J. F. Rock, Butter sculpture representing the bodhisattva Tchenrezi (1926) Chone Monastery © École française d’Extrême-Orient EFEO_CHI07973

White Ornaments and Colored Butter

The Fate of a Form of Tibetan Monumental Sculpture

Thangka representing Tsongkhapa, Central Tibet, 19th century Pigments on canvas © Rubin Museum of Art, From the Collection of Mr. and Mrs. Walter Warren Wilds
J. F. Rock, Setting up a chöpa (1926) Chone Monastery © École française d’Extrême-Orient EFEO_CHI08078
J. F. Rock, Butter sculptures mounted on monumental wooden structures (chöpa), (1926) Chone Monastery © École française d’Extrême-Orient EFEO_CHI07957
Fig. 5 Torma, Lhasa, Central Tibet © Jean-Baptiste Georges-Picot
Butter sculpture, Xining, Qinghai Province, PRC © Wikicommons

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We would like to thank Jean-Baptiste Georges-Picot, doctoral student in Tibetology, for his valuable comments and bibliographical recommendations.

[i] Pommaret 2002, p. 13.
[ii] Tedzin 1994, pp. 219-221. Thanks to Jean-Baptiste Georges-Picot for the translation of the pages dedicated to butter sculpture. One wonders to which of these two categories the torma belong.
[iii] The Gelugpa or Gelukpa, “the virtuous”, sometimes improperly called the “yellow hats”, is a monastic order created around the beginning of the 15th century thanks to a synthesis of three previous traditions, those of the Kadampa, the Sakyapa and the Kagyüpa, accomplished by the lama Tsongkhapa. They emphasize monastic discipline, philosophy and debate, while the most tantric texts and practices are reserved for an elite group of graduates, thus redefining a gradual spiritual path. The Dalai Lama, nominated by a system of reincarnation, is at the head of this order, before becoming also the temporal head of Tibet in 1642 under the action of the “Great Fifth”, the fifth Dalai Lama Lobzang Gyatso (1617-1682), until the middle of the twentieth century. Kapstein 2015, pp. 207-272.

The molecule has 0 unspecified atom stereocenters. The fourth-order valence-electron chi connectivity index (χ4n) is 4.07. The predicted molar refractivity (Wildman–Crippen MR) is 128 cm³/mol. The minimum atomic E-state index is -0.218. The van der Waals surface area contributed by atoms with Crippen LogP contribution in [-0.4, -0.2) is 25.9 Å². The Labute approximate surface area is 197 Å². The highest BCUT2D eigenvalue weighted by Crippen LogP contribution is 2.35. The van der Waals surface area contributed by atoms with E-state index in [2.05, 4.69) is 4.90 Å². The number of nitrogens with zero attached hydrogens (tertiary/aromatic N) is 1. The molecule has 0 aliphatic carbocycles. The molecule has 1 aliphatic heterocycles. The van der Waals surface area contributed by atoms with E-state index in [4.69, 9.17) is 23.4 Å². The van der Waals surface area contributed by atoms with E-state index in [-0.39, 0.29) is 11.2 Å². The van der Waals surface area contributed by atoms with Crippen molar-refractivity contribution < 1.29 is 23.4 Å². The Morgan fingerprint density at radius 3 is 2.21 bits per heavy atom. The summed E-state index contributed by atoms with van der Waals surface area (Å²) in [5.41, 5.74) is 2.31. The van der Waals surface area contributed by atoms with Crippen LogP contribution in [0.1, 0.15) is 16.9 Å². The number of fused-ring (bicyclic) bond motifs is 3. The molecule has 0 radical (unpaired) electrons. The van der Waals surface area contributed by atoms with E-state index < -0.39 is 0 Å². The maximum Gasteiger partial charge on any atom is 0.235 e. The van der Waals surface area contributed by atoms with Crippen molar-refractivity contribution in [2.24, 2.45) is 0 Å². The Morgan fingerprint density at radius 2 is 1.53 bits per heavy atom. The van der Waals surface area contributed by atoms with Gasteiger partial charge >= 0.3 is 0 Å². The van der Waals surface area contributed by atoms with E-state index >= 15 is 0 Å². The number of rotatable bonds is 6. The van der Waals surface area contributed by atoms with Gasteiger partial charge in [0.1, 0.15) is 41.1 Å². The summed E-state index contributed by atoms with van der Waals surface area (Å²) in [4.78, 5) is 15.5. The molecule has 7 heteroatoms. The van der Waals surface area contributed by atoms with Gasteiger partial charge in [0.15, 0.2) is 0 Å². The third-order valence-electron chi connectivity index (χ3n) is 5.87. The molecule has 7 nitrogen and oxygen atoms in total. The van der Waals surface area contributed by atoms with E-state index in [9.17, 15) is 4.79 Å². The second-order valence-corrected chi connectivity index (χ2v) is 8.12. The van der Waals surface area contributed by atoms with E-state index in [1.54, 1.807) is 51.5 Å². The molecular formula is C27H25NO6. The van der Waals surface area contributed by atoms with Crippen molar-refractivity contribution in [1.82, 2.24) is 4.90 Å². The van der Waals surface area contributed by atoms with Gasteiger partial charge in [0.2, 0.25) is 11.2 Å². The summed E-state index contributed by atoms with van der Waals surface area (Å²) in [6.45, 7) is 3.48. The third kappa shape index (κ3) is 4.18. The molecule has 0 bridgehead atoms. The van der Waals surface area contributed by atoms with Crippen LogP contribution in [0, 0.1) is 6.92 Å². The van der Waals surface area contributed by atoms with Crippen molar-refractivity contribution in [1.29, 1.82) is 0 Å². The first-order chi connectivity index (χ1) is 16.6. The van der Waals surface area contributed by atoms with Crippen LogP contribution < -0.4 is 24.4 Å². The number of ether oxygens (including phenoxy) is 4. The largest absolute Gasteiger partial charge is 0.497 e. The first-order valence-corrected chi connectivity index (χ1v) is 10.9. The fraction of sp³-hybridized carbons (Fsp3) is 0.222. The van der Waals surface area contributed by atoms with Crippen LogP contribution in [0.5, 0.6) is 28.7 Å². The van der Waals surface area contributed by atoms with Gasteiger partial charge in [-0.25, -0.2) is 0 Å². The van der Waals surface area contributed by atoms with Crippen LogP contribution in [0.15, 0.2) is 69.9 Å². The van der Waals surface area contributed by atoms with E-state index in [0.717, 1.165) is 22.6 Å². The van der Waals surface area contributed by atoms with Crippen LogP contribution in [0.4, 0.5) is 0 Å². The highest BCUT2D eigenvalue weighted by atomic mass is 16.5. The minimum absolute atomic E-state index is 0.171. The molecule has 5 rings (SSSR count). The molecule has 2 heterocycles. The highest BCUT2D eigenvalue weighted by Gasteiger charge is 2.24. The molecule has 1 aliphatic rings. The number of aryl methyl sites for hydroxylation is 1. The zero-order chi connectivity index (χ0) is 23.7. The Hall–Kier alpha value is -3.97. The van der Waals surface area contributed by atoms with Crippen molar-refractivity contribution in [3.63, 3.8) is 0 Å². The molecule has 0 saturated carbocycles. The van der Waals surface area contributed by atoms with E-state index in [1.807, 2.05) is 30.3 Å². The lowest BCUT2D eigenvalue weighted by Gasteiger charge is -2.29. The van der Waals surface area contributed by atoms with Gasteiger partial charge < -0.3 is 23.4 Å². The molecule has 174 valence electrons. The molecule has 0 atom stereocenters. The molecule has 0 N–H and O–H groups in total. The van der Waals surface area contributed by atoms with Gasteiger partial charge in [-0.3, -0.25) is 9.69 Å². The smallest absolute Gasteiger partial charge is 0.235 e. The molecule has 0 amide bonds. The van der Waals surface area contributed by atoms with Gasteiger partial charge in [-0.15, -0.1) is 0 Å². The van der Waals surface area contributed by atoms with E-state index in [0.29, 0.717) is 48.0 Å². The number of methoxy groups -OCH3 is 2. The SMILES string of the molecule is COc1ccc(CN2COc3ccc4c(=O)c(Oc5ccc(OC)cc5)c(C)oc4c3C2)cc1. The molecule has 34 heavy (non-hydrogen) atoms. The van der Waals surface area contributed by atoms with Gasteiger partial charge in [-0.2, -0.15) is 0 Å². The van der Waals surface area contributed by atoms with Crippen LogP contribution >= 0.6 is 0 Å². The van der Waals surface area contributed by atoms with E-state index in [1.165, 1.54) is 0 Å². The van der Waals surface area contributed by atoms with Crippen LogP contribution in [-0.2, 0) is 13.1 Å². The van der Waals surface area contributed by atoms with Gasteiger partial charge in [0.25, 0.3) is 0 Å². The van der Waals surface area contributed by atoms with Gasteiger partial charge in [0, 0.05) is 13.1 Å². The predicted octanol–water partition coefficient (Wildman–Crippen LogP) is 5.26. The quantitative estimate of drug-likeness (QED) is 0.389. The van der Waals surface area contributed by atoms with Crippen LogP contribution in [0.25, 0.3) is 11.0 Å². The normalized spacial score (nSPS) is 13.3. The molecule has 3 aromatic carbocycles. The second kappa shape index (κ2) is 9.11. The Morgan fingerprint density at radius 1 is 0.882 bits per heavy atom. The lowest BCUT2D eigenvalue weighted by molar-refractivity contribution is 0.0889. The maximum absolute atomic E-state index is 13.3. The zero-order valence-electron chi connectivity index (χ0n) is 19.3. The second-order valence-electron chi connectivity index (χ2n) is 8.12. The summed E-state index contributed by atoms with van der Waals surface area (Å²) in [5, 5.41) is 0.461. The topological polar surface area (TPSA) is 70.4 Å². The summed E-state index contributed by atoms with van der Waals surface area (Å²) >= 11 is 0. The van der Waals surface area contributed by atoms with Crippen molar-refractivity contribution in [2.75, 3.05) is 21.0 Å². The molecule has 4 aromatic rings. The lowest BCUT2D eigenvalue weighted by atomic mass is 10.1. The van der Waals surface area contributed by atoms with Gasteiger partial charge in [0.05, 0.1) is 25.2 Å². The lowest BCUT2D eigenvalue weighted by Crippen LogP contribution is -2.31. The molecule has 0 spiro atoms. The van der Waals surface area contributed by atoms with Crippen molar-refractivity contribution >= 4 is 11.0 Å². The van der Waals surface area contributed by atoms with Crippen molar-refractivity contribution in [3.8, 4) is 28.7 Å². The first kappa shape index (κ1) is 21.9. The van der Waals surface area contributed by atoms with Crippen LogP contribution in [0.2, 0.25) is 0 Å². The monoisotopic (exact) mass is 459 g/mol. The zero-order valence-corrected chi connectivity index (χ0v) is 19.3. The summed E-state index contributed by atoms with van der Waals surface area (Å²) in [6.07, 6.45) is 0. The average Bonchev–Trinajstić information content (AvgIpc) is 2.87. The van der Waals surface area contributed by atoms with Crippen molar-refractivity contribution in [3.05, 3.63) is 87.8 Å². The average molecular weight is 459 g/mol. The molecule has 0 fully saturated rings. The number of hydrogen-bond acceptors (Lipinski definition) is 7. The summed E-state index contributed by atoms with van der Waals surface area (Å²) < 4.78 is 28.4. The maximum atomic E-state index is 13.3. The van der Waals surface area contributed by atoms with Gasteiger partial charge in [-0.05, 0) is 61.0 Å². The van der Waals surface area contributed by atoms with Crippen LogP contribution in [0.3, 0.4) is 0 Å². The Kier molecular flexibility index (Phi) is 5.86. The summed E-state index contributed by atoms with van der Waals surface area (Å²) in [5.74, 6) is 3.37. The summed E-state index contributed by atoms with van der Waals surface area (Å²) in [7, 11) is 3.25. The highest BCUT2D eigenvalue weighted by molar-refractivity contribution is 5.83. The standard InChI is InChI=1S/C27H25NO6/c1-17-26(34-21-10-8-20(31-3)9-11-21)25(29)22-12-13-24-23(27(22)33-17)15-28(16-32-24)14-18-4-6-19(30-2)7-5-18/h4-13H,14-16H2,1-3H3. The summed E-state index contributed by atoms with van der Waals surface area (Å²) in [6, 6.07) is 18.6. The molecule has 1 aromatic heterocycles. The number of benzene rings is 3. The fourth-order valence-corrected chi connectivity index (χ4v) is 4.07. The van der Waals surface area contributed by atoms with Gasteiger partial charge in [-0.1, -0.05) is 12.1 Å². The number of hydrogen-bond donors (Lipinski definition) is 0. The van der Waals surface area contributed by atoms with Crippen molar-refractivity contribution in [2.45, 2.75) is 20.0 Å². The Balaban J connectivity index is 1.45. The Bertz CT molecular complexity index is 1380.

[iv] The future capital of unified Tibet in 1642 and seat of the Dalai Lama.
[v] For a summary of this story, see Dorje, Tsering, Stoddard, Alexander 2010, pp. 187-189.
[vi] Richardson 1993, pp. 27-30.
[vii] For another type of festivity, this time more related to oracles and the “exorcism” of the past year, involving monumental effigies of butter to be set on fire, see Richardson 1993, pp. 68-70.
[viii] Donnet, Privat, Ribes 1992, p. 37.
[ix] In this photograph, the torma on the left represents the terrible offering of the five senses, represented by the organs themselves (eyes, tongue, nose…). This iconography, the dominant red color and the sharp contours of the forms indicate that the offering is intended here for an angry deity. In this particular case, substances such as blood may have been added to the butter and tsampa. Details provided by the author of the photograph.
[x] For photographs of the event in 1986, see Dorje, Tsering, Stoddard, Alexander 2010, pp. 182-183.

Donnet Pierre-Antoine, Privat Guy, Ribes Jean-Paul, 1992: Tibet : des journalistes témoignent, Paris, l’Harmattan.
Dorje Gyurme, Tsering Tashi, Stoddard Heather and Alexander André, 2010: Jokhang, Tibet’s most sacred Buddhist Temple, London and Bangkok, Edition Hansjorg Mayer.
Kapstein Matthew, 2015: Les Tibétains, Paris, Les Belles Lettres.
Pommaret Françoise, 2002: Le Tibet, une civilisation blessée, Paris, Gallimard.
Richardson Hugh, 1993: Ceremonies of the Lhasa Year, London, Serindia Publications.
Tedzin Könchok, 1994: bZo gnas skra rtse’i chu thigs [On different technological aspects of traditional Tibetan arts and crafts (śilpaśāstra)], Pékin.

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